white racist prejudices and racist stereotypes. The unjust
and racist deportation of ‘FNOs’ must stop
.

Stop the Channel “pushbacks!”
This summer’s charter flight plan was a failure, and the Home Office also suffered set-backs in its attempts to prosecute
cross-Channel refugees. A Court of Appeal decision in April
forced the Home Office to drop a good many of those cases.
However, there are still people who steered boats serving
prison sentences for their convictions, and the Border Force is
still arresting refugees who have steered a boat; MFJ demands
all convictions are quashed, the prisoners are released and the
arrests are stopped.
The setbacks for the Home Office, especially the failure of
Patel’s charter flight plans, are victories for refugee and immigrant
rights, so they have created a crisis for the government.
The Home Secretary has been criticised by her own racist supporters.
She has responded by increasing her racist attacks on
refugees. She has announced that the UK Border Force will
start to push refugee boats back into French waters, and Boris
Johnson is supporting her. The Border Force has already started
training exercises in the Channel. Patel is following the
dangerous example of the Greek and Italian governments in
the Mediterranean. The government is prepared to defy maritime
law and the anger of the French government.
Border Force officers have insisted that every single ‘pushback’
is personally authorised by Patel – they don’t want to take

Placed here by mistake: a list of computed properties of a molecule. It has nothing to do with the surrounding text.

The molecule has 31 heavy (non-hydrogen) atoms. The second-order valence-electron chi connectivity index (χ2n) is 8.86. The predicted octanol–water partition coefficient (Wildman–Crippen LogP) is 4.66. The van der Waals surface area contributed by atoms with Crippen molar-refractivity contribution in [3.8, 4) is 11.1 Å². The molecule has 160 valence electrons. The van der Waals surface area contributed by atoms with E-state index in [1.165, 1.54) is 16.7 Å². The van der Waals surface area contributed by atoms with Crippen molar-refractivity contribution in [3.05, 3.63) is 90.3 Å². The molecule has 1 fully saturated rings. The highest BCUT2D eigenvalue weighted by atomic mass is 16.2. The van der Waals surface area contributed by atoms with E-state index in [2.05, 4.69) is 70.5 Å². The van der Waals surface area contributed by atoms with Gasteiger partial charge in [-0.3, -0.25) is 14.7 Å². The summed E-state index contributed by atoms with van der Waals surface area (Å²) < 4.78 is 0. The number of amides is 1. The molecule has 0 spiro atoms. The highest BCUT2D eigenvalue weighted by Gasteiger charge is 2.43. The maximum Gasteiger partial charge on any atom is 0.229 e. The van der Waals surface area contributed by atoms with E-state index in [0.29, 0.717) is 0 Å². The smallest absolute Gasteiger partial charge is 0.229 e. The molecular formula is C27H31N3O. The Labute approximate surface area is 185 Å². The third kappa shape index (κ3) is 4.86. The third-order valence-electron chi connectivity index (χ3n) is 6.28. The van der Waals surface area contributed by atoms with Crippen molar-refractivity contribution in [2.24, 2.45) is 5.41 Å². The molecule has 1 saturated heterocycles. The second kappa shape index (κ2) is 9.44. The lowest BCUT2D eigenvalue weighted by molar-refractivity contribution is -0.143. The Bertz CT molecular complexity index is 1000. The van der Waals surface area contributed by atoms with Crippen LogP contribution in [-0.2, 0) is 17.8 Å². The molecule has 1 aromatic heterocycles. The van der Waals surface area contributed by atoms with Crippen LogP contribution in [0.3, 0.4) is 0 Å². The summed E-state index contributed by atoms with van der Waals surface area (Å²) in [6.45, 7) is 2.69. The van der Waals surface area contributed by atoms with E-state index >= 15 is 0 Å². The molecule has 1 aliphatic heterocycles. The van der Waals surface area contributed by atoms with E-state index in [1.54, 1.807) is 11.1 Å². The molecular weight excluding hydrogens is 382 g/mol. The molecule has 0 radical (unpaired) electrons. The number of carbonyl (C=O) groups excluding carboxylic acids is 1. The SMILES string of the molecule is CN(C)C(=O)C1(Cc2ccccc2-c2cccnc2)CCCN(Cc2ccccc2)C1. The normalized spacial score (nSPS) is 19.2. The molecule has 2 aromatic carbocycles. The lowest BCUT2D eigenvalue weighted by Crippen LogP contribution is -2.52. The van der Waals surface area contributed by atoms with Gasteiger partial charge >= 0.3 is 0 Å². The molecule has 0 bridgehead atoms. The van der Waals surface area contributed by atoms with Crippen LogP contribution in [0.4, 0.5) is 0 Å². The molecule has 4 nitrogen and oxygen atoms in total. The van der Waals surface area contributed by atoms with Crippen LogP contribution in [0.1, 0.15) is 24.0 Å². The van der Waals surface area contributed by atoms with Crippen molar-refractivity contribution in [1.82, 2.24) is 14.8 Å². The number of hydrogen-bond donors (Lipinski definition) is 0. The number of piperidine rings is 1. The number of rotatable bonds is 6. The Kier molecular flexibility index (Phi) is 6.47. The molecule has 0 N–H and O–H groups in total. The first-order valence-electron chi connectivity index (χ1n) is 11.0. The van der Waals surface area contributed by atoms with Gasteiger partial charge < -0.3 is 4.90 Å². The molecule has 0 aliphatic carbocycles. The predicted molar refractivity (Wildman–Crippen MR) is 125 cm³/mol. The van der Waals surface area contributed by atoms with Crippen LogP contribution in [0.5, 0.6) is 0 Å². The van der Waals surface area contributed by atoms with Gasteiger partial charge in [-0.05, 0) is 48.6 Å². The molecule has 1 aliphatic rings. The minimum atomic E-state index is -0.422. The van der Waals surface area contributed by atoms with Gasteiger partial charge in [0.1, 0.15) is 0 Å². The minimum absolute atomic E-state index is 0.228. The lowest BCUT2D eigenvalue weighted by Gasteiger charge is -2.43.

responsibility themselves. That is a clear sign of how dangerous
and legally dubious this plan is.
However, the government has decided to make a public
show of being ‘tough’ on refugees, whatever damage it causes.

Justice for Nabil Abdulmajid! Seeking asylum is not a crime –
drop the charges now

The Home Office wants to reverse the impact of the setbacks
to its prosecution of cross-Channel refugees. That is why
it is pushing ahead with the prosecution of Nabil Abdulmajid.
Nabil is a cross-Channel refugee from Sudan and a member of
MFJ.
The attempt to criminalise Nabil is entirely political. All
four people in the boat with Nabil were Sudanese refugees like
him. Nabil was a victim of persecution in Sudan because of his
ethnicity. Like many other refugees, he was enslaved and tortured
in Libya. He travelled through Italy to France, but was deported
back to Italy under the EU’s Dublin Agreement. He was
destitute there and crossed more borders to reach Germany
and claim asylum. His claim was refused, however, and the
German authorities planned to send him back to persecution
in Sudan.
Faced with that threat Nabil made the choice to save his life
and join the people crossing the Channel to Britain. He contributed
to buying a boat and was doing his best to steer it and
keep them all safe until they were rescued. They were crossing
in the night in rough, dangerous waters. They battled for hours
in the dark to keep the boat afloat while the waves crashed
around them. By the time they were rescued they were soaking
wet and traumatised.
Months later Nabil was arrested and charged because he
was steering the boat. The decision to prosecute Nabil is an attack
on all cross-Channel refugees. It is part of the government’s
propaganda for the Borders Bill, and so it is a threat to
the right of all asylum seekers and to every immigrant without
papers. That is why MFJ says We Are All Nabil.
We demand that the charges against him are dropped. That
will be the issue at the next hearing in his case, in Canterbury
Crown Court (22nd October 2021).

“Who would be free, themselves must strike the blow”